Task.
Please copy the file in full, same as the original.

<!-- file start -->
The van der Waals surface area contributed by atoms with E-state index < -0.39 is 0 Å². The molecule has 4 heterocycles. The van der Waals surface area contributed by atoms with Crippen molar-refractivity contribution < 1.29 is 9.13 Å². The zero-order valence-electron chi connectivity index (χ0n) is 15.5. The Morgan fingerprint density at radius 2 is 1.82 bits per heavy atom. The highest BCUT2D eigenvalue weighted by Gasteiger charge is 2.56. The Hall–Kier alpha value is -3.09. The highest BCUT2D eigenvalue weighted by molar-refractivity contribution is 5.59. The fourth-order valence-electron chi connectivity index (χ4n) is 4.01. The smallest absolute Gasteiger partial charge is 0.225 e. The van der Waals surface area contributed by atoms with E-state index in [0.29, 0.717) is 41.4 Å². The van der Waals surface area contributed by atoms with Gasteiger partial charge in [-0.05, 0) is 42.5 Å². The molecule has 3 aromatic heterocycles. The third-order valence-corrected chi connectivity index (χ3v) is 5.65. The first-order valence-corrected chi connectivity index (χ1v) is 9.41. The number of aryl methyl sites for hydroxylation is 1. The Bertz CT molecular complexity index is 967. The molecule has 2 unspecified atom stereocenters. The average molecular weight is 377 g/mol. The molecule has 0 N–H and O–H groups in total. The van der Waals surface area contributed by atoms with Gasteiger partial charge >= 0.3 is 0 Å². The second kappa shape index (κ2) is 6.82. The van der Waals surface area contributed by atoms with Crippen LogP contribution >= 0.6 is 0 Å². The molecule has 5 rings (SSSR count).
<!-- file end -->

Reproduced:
The van der Waals surface area contributed by atoms with E-state index < -0.39 is 0 Å². The molecule has 4 heterocycles. The van der Waals surface area contributed by atoms with Crippen molar-refractivity contribution < 1.29 is 9.13 Å². The zero-order valence-electron chi connectivity index (χ0n) is 15.5. The Morgan fingerprint density at radius 2 is 1.82 bits per heavy atom. The highest BCUT2D eigenvalue weighted by Gasteiger charge is 2.56. The Hall–Kier alpha value is -3.09. The highest BCUT2D eigenvalue weighted by molar-refractivity contribution is 5.59. The fourth-order valence-electron chi connectivity index (χ4n) is 4.01. The smallest absolute Gasteiger partial charge is 0.225 e. The van der Waals surface area contributed by atoms with E-state index in [0.29, 0.717) is 41.4 Å². The van der Waals surface area contributed by atoms with Gasteiger partial charge in [-0.05, 0) is 42.5 Å². The molecule has 3 aromatic heterocycles. The third-order valence-corrected chi connectivity index (χ3v) is 5.65. The first-order valence-corrected chi connectivity index (χ1v) is 9.41. The number of aryl methyl sites for hydroxylation is 1. The Bertz CT molecular complexity index is 967. The molecule has 2 unspecified atom stereocenters. The average molecular weight is 377 g/mol. The molecule has 0 N–H and O–H groups in total. The van der Waals surface area contributed by atoms with Gasteiger partial charge >= 0.3 is 0 Å². The second kappa shape index (κ2) is 6.82. The van der Waals surface area contributed by atoms with Crippen LogP contribution >= 0.6 is 0 Å². The molecule has 5 rings (SSSR count).